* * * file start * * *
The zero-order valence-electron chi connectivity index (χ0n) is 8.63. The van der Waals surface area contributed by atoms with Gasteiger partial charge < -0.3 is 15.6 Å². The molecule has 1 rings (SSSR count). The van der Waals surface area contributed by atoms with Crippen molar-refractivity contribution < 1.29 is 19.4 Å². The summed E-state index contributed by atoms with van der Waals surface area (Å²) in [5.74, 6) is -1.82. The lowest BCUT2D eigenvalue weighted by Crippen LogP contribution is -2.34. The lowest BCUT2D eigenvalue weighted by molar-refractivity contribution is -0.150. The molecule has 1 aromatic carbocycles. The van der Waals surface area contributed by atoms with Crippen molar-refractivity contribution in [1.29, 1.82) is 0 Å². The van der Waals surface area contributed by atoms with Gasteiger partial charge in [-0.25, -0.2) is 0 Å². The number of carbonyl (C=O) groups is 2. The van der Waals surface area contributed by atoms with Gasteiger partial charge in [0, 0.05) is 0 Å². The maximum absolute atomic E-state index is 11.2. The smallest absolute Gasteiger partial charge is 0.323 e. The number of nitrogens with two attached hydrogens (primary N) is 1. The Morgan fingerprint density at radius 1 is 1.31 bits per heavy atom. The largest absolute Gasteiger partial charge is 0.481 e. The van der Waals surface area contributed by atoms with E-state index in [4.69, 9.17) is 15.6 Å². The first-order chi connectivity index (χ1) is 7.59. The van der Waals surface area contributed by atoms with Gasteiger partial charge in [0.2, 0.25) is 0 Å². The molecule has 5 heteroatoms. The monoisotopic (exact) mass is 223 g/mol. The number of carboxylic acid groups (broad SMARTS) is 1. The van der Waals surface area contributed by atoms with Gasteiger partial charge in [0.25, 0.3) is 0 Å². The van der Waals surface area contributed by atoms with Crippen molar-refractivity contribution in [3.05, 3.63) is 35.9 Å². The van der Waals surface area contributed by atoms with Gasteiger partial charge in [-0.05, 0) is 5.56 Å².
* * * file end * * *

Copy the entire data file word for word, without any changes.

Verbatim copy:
The zero-order valence-electron chi connectivity index (χ0n) is 8.63. The van der Waals surface area contributed by atoms with Gasteiger partial charge < -0.3 is 15.6 Å². The molecule has 1 rings (SSSR count). The van der Waals surface area contributed by atoms with Crippen molar-refractivity contribution < 1.29 is 19.4 Å². The summed E-state index contributed by atoms with van der Waals surface area (Å²) in [5.74, 6) is -1.82. The lowest BCUT2D eigenvalue weighted by Crippen LogP contribution is -2.34. The lowest BCUT2D eigenvalue weighted by molar-refractivity contribution is -0.150. The molecule has 1 aromatic carbocycles. The van der Waals surface area contributed by atoms with Crippen molar-refractivity contribution in [1.29, 1.82) is 0 Å². The van der Waals surface area contributed by atoms with Gasteiger partial charge in [-0.25, -0.2) is 0 Å². The number of carbonyl (C=O) groups is 2. The van der Waals surface area contributed by atoms with Gasteiger partial charge in [0, 0.05) is 0 Å². The maximum absolute atomic E-state index is 11.2. The smallest absolute Gasteiger partial charge is 0.323 e. The number of nitrogens with two attached hydrogens (primary N) is 1. The Morgan fingerprint density at radius 1 is 1.31 bits per heavy atom. The largest absolute Gasteiger partial charge is 0.481 e. The van der Waals surface area contributed by atoms with E-state index in [4.69, 9.17) is 15.6 Å². The first-order chi connectivity index (χ1) is 7.59. The van der Waals surface area contributed by atoms with Gasteiger partial charge in [0.2, 0.25) is 0 Å². The molecule has 5 heteroatoms. The monoisotopic (exact) mass is 223 g/mol. The number of carboxylic acid groups (broad SMARTS) is 1. The van der Waals surface area contributed by atoms with Gasteiger partial charge in [0.25, 0.3) is 0 Å². The van der Waals surface area contributed by atoms with Crippen molar-refractivity contribution in [3.05, 3.63) is 35.9 Å². The van der Waals surface area contributed by atoms with Gasteiger partial charge in [-0.05, 0) is 5.56 Å².